# Lake Erie Center

#### Visitor Resources

Oregon, OH 43616
Phone: 419.530.8360
Fax: 419.530.8399

The Lake Erie Center is open to the public
Monday - Friday, 9 a.m. - 4:30 p.m.
Tours offered Wednesday at 10 a.m.

Map to the LEC

lakeeriecenter@utoledo.edu

# Introduction of “Experimental p-value” utilizing basics of probability theory

Download this lesson plan: .doc or .pdf

Discipline Focus:
Scientific Research - Project 2061 Benchmarks NAS Science Standards or NCTM Standards supported by this activity:
Grade 11 – 12

Category: Scientific Inquiry
Students develop scientific habits of mind as they use the processes of scientific inquiry to ask valid questions and to gather and analyze information.  They understand how to develop hypotheses and create and evaluate a variety of conclusions.  Students are also able to demonstrate the ability to communicate their findings to others.

Benchmark A: Make appropriate choices when designing and participating in scientific investigations by using cognitive and manipulative skills when collecting data and formulating conclusions from the data.

Doing scientific inquiry:

5. Summarize data and construct a reasonable argument based on those data and other known information.

Doing scientific inquiry: 2, 5.

2. Derive simple mathematical relationships that have predictive power from experimental data (e.g., derive an equation from a graph and vice versa, determine whether a linear or exponential relationship exists among the data in table).
5. Use appropriate summary statistics to analyze and describe data.

Category: Scientific Ways of Knowing
Benchmark A: Explain how scientific evidence is used to develop and revise scientific predictions, ideas and theories.

Nature of Science: 1, 2.

1. Analyze a set of data to derive a hypothesis and apply that hypothesis to a similar phenomenon (e.g. biome data).
2. Apply scientific inquiry to evaluate results of scientific investigations, observations, theoretical models and the explanations proposed by other scientists.

Nature of Science 4.

4. Analyze a set of data to derive a principle and then apply that principle to a similar phenomenon (e.g., predator-prey relationships and properties of semiconductors).

Purpose: What should students know, or be able to do, by the end of the lesson?
Student should understand the basic concept of probability and be able to predict the outcome of suggested events.

Context: (Background information for teacher):
Are there any common misconceptions related to this topic?
Are there any pre-requisite student knowledge needed for this lesson?
Does this lesson fit within a series or strand of lessons?

The Probability lesson will be an introductory lesson for the statistical analysis and hypothesis testing lessons.

Planning Ahead: What does the teacher need ahead of time (e.g., materials to gather/prepare, activity sheets, student E-sheets).

1. One big dice with clear plastic pockets on each side, that allow changing the side number by inserting prepared cards with numbers.
2. Set inserts for the pockets with numbers 1 through 6.
3. Additional set with numbers 1 through 3, and last set with numbers 1 and 2.
4. Puzzle made from a picture cut on 9 pieces.
5. Lego constructor blocks: 10 pieces of 5 colors, two of each.  Each student gets a brown bag with identical set of logo pieces.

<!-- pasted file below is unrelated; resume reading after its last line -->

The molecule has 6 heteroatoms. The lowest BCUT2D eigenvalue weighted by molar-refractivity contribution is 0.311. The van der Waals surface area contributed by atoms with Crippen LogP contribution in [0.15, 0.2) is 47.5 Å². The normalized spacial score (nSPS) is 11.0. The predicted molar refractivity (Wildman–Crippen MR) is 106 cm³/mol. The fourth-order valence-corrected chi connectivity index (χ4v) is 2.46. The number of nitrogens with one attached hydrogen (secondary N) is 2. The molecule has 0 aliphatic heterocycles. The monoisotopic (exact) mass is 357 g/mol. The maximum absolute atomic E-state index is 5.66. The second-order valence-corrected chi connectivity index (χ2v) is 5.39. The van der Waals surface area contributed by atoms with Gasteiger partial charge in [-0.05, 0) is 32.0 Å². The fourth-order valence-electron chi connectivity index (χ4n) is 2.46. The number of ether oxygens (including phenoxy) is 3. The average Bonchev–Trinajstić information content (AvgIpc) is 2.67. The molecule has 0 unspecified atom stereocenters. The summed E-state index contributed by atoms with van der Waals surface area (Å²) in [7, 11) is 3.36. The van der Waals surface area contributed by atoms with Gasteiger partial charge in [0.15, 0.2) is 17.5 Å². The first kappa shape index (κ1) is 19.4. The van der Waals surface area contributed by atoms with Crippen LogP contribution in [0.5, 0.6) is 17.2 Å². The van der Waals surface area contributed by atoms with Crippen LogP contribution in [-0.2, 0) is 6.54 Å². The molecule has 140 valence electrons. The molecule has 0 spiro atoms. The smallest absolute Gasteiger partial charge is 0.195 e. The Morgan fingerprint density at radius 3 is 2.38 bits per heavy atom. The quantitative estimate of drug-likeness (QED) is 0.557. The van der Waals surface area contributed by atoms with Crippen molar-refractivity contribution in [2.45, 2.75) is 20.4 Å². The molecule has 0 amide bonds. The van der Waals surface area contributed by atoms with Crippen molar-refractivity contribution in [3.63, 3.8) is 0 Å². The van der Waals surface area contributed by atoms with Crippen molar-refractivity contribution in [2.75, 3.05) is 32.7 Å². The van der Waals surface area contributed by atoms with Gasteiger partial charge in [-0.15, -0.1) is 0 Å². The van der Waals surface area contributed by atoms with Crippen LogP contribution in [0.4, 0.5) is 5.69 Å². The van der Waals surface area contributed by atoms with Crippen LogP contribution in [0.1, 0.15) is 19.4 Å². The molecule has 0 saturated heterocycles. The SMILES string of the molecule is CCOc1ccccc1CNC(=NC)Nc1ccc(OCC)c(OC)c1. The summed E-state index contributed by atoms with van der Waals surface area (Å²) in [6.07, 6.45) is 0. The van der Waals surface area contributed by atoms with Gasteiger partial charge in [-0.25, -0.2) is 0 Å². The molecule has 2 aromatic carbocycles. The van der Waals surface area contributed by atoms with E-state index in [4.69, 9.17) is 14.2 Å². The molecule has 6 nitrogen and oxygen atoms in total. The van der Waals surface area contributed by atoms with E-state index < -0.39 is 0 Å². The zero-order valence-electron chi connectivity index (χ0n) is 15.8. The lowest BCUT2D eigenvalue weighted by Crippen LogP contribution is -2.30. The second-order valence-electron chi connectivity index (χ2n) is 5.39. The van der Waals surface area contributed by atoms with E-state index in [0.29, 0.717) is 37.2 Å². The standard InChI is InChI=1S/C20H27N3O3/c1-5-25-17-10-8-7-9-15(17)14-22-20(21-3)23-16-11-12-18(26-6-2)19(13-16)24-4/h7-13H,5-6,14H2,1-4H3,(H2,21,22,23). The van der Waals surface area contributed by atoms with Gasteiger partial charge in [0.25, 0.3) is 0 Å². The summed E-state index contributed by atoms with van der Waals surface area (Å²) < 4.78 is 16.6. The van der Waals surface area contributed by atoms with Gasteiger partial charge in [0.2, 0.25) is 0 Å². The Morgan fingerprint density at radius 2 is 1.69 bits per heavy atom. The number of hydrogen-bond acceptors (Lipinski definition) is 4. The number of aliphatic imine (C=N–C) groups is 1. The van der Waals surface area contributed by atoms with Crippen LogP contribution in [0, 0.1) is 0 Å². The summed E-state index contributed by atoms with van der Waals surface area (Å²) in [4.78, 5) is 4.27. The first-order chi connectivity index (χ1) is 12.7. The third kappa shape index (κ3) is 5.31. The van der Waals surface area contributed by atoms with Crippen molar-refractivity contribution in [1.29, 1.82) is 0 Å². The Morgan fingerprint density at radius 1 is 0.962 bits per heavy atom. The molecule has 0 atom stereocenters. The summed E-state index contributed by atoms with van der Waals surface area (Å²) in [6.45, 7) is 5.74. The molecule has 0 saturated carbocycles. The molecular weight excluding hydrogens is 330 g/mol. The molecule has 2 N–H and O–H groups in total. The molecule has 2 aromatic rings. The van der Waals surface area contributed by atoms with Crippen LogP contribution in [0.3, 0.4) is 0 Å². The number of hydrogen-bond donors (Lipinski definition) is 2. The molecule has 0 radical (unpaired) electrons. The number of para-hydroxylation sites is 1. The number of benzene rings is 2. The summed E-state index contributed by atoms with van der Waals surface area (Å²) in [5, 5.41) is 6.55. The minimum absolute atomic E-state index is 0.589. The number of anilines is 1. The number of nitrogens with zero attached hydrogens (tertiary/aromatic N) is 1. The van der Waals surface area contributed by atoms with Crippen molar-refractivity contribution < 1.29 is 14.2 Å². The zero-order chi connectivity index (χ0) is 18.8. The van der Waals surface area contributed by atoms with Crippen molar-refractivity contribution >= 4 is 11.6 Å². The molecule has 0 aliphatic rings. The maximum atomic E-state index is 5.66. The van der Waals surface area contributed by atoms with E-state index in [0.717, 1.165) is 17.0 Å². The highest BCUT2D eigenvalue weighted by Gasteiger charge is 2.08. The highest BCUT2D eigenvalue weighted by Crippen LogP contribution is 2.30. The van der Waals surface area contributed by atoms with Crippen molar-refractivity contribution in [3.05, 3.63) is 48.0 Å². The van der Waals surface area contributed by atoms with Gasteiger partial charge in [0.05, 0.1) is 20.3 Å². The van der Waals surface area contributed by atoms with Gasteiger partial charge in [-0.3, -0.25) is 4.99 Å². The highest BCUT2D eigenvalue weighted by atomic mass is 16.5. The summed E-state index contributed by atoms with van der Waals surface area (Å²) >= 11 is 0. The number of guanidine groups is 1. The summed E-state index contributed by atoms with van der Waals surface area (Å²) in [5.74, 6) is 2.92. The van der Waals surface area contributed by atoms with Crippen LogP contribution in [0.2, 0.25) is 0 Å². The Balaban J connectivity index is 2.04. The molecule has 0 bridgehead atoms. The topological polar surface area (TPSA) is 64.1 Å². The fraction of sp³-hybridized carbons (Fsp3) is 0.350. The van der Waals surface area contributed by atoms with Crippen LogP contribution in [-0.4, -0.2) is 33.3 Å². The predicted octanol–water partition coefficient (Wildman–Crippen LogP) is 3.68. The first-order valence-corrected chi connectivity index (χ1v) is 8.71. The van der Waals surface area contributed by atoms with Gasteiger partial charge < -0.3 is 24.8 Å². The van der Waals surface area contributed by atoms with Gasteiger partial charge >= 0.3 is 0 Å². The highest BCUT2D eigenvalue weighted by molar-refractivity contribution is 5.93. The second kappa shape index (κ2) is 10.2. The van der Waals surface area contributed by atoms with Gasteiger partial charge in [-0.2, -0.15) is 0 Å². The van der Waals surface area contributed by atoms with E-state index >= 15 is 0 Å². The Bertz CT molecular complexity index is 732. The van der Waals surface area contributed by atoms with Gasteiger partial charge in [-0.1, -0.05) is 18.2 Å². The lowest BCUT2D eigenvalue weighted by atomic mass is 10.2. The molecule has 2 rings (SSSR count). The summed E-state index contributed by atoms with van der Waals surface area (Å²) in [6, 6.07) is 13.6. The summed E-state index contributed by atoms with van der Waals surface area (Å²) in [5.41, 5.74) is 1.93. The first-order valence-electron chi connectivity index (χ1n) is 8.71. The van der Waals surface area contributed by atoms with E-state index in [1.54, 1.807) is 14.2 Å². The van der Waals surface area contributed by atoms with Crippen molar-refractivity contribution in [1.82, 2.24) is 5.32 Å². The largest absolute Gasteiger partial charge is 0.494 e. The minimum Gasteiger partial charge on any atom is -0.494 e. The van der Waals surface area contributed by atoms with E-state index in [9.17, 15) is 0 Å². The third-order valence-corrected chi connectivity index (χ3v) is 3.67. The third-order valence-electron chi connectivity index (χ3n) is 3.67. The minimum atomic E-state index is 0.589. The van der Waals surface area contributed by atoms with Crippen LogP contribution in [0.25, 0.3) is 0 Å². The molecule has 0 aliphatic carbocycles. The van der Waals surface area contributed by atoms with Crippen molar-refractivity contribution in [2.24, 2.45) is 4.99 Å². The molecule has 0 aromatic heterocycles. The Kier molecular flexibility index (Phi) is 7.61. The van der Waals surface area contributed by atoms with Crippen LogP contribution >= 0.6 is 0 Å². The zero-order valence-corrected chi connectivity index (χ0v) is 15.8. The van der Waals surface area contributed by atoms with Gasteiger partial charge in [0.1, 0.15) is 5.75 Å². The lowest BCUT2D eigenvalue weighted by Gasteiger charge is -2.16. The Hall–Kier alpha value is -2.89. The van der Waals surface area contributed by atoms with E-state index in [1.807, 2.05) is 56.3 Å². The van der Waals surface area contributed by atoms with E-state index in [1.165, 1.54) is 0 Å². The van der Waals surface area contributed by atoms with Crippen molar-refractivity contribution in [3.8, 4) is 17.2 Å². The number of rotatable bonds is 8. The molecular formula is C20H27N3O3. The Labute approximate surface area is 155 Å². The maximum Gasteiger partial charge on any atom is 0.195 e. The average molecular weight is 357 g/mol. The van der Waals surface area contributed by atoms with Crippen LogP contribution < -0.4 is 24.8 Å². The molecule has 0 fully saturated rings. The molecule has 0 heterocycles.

Websites: Are there any that are central to the lesson?

Motivation:
Student will be introduced to the idea that statistical data analysis can have an acceptable level of error.  There is some percentage of experimental data that can be attributed to chance and may not reflect actual recorded data.

Lesson Description

Puzzle example:  Ask Students to determine the probability that a piece of a puzzle taken from a pile that contains 9 pieces will be an outer corner piece. Repeat question subsisting the object pieces as a central piece and again as the outer sidepieces.  Explain to students how these probabilities could be calculated.

Dice example:

1. Insert number 1 through 6 in the pockets of the dice and ask students to calculate possible outcome for any number.
2. Change numbers 4, 5, and 6 with the second set of 1, 2 and 3.  Now numbers 1, 2, and 3 appear on the dice twice.  Ask students to calculate possible outcome for any of these 3 numbers.
3. Change the numbers on the dice so that die has number 1 on 3 sides and number 2 on the other 3 sides.  Ask students to predict outcome for any of these 2 numbers.

Lego example:

1. Students are given a pre-prepared brown bag that has 10 Lego pieces.
2. Each bag will have 2 pieces in each of 5 colors.
3. Students are asked to find the probability that the first piece of Lego taken out of the brown bag will be red.
4. After students calculate the probability, each of them should take out one piece and verify the color.
5. Students should leave this piece on the table.
6. Ask students to calculate the probability that the second piece they withdraw will be red.
7. Have the student explain why there are two correct answers to this question.

Assessment:  Suggestions for assessing student learning?
Students will be asked to determine what is the probability of drawing a red Lego piece from the imaginary set of 100, that has only 1 red piece.  Repeat the same example for 5, 10 and 95 pieces.  This helps students to link fractional probability values to percents and p value in following lessons on hypothesis testing.

Extensions:  Ideas for further exploration?